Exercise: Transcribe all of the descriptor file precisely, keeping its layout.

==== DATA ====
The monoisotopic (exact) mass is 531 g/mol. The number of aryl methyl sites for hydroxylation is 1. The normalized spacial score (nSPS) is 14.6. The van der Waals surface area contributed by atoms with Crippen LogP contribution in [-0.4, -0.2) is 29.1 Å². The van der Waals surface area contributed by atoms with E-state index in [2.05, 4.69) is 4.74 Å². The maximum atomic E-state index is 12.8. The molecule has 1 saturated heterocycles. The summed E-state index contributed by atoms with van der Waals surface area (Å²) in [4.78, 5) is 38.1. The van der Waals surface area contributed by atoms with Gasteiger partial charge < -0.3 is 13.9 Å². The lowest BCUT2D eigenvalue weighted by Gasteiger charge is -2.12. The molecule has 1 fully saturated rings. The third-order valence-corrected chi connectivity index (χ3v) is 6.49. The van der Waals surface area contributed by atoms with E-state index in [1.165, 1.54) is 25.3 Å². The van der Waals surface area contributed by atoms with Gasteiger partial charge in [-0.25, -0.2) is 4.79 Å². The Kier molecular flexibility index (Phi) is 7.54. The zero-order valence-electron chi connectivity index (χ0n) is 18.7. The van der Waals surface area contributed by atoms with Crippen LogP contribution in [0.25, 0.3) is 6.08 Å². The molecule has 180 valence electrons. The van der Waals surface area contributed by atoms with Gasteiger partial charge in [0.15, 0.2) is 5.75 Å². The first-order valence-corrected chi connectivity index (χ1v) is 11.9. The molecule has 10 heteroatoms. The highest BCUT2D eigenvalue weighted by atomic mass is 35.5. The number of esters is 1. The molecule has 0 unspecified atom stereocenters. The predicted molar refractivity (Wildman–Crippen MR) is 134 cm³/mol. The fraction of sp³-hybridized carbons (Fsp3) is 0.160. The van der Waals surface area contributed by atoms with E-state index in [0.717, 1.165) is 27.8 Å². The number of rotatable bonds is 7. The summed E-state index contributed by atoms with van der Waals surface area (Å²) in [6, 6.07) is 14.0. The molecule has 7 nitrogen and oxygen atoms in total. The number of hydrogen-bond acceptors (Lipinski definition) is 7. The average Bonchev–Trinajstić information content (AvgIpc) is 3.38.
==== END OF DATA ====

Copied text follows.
The monoisotopic (exact) mass is 531 g/mol. The number of aryl methyl sites for hydroxylation is 1. The normalized spacial score (nSPS) is 14.6. The van der Waals surface area contributed by atoms with Crippen LogP contribution in [-0.4, -0.2) is 29.1 Å². The van der Waals surface area contributed by atoms with E-state index in [2.05, 4.69) is 4.74 Å². The maximum atomic E-state index is 12.8. The molecule has 1 saturated heterocycles. The summed E-state index contributed by atoms with van der Waals surface area (Å²) in [4.78, 5) is 38.1. The van der Waals surface area contributed by atoms with Gasteiger partial charge < -0.3 is 13.9 Å². The lowest BCUT2D eigenvalue weighted by Gasteiger charge is -2.12. The molecule has 1 fully saturated rings. The third-order valence-corrected chi connectivity index (χ3v) is 6.49. The van der Waals surface area contributed by atoms with E-state index in [1.165, 1.54) is 25.3 Å². The van der Waals surface area contributed by atoms with Gasteiger partial charge in [-0.25, -0.2) is 4.79 Å². The Kier molecular flexibility index (Phi) is 7.54. The zero-order valence-electron chi connectivity index (χ0n) is 18.7. The van der Waals surface area contributed by atoms with Crippen LogP contribution in [0.25, 0.3) is 6.08 Å². The molecule has 180 valence electrons. The van der Waals surface area contributed by atoms with Gasteiger partial charge in [0.15, 0.2) is 5.75 Å². The first-order valence-corrected chi connectivity index (χ1v) is 11.9. The molecule has 10 heteroatoms. The highest BCUT2D eigenvalue weighted by atomic mass is 35.5. The number of esters is 1. The molecule has 0 unspecified atom stereocenters. The predicted molar refractivity (Wildman–Crippen MR) is 134 cm³/mol. The fraction of sp³-hybridized carbons (Fsp3) is 0.160. The van der Waals surface area contributed by atoms with E-state index in [0.717, 1.165) is 27.8 Å². The number of rotatable bonds is 7. The summed E-state index contributed by atoms with van der Waals surface area (Å²) in [6, 6.07) is 14.0. The molecule has 7 nitrogen and oxygen atoms in total. The number of hydrogen-bond acceptors (Lipinski definition) is 7. The average Bonchev–Trinajstić information content (AvgIpc) is 3.38.